Choi: Particularly, the tea table and kiri coffee table vary in height, and they are minutely classified as 120, 150, 200, 220 and 320mm.
Son: As I use only simple shapes like a square and circle, sizes and proportions are very important. A 10mm difference in the position of a single line can bring about a completely different result. Therefore, I do a mock-up to find the most beautiful proportions. When others see an ordinary quadrangle, I try this and that with that quadrangle by myself. When I can’t get the feel of a size, I refer to standard sizes of furniture, but then I try to adjust their numerical values bit by bit within a reasonable range to find an optimal form.
Choi: Which part do you care about most when working with resin?
Son: All I have to do is to put resin, hardeners and hanji sheets together into a mold and wait for them to harden. However, the completion of the hardening process doesn’t mean that the work is completed. I need to go through a post-process. When resin is poured into a mold, its upper side comes up with the most uneven surface and a poor finish. Therefore, including this side, all the six sides of the resin cube should be ground until their surface becomes smooth. When it has just been taken out of the mold, all the surfaces do not align horizontally or vertically.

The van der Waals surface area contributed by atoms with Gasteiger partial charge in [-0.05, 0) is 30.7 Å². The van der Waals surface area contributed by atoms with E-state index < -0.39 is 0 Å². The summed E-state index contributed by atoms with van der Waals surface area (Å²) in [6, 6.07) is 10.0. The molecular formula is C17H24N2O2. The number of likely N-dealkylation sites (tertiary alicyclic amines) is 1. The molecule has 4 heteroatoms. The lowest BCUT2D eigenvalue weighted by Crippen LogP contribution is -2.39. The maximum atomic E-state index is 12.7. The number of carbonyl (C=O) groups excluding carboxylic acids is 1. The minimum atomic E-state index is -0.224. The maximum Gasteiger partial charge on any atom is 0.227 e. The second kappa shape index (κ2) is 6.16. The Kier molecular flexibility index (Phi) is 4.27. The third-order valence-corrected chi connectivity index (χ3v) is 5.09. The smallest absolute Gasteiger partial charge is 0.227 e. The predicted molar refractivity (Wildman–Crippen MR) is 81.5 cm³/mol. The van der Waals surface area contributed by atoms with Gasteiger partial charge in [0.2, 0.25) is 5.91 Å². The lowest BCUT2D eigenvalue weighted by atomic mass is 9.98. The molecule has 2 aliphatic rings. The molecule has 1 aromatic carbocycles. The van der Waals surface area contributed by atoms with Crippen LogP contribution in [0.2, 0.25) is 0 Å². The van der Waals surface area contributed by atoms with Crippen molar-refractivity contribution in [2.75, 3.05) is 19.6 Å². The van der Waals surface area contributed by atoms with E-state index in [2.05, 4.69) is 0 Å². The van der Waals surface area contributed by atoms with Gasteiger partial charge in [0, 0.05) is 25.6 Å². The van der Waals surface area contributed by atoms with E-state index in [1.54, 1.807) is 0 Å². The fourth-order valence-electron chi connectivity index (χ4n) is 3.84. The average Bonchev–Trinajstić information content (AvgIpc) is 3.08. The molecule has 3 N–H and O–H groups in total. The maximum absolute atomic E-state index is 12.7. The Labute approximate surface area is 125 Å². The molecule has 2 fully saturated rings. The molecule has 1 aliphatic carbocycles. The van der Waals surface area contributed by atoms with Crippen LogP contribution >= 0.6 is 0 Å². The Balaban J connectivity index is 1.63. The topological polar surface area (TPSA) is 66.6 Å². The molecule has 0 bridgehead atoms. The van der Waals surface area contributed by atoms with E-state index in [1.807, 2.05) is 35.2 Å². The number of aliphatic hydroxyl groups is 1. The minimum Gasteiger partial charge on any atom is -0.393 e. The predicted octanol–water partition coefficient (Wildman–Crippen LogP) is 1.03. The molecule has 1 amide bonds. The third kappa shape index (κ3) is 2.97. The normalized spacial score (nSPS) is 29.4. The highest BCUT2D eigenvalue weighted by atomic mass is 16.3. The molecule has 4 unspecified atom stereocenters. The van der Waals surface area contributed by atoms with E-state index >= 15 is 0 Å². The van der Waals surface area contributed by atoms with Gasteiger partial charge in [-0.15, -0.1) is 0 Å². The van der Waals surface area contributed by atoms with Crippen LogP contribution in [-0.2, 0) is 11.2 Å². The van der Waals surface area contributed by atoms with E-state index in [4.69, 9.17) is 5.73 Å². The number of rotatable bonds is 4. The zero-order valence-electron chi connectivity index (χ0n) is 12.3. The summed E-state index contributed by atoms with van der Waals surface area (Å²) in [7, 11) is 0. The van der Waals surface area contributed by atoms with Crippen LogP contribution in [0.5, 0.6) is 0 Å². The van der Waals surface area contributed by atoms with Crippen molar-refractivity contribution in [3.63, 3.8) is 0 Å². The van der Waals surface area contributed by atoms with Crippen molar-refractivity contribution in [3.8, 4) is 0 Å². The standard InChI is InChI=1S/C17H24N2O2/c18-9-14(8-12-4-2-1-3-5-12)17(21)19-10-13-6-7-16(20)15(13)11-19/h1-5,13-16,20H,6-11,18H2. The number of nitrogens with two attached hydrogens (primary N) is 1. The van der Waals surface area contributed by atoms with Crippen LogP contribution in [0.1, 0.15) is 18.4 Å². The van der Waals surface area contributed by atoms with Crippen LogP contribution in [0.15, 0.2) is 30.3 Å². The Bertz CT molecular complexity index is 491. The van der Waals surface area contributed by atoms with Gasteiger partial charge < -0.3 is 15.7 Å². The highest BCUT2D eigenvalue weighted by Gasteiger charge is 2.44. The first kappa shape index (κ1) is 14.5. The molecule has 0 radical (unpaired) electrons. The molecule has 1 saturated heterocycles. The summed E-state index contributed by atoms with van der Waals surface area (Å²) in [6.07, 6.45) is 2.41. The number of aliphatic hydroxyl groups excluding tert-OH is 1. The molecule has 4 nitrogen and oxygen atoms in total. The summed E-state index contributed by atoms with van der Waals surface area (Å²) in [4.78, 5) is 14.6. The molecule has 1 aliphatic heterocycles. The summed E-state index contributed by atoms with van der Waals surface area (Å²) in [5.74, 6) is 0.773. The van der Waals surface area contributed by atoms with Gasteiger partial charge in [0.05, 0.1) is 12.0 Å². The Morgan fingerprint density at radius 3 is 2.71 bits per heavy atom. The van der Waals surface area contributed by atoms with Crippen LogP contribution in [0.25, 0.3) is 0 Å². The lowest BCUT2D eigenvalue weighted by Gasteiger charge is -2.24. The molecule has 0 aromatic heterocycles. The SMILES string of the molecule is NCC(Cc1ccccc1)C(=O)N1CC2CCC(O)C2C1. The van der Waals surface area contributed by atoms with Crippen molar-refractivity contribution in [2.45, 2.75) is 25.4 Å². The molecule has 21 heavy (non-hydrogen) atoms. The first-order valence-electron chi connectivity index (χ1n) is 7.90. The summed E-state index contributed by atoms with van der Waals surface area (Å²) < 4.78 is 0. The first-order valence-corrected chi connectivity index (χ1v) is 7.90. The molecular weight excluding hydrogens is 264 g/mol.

Choi: Does the size of a work affect the way you work?
Son: There are limits to the amount of resin that can harden, so, in principle, you can pour only 10mm a day. However, the way of working changes depending on the size of a work. As for the bench (mist series), I put 10mm of resin and hanji sheets into a ㄱ-shaped mold in layers every day to obtain a ㄱ-shaped form. As for the kiri coffee table, I begin the work by making a large board with a certain thickness. Then I trim the board to fit the size of other members and glue them together. The small volume of a tea table requires a resin with a thickness of only 20 to 30mm, but still I set a time frame generously for each hardening process.
Choi: Your work is unique in your combination of resin and hanji. How do you work with hanji? And what kind of hanji do you use?
Son: Once I tried to mix a whole sheet of hanji with resin, but soon I realized using hand-torn shreds is more effective to portray the image of floating mist. When I want to add more colour to my work, I dye white hanji or use coloured sheets. These two methods create different effects; the former can produce a solid and vivid outcome while the outcome of the latter looks soft and permeant. These days I often use white hanji. I can buy them at a general art supply store. Sometimes I use washi (Japanese paper) as well. Recently, more companies are manufacturing hanji, so I have a lot more options now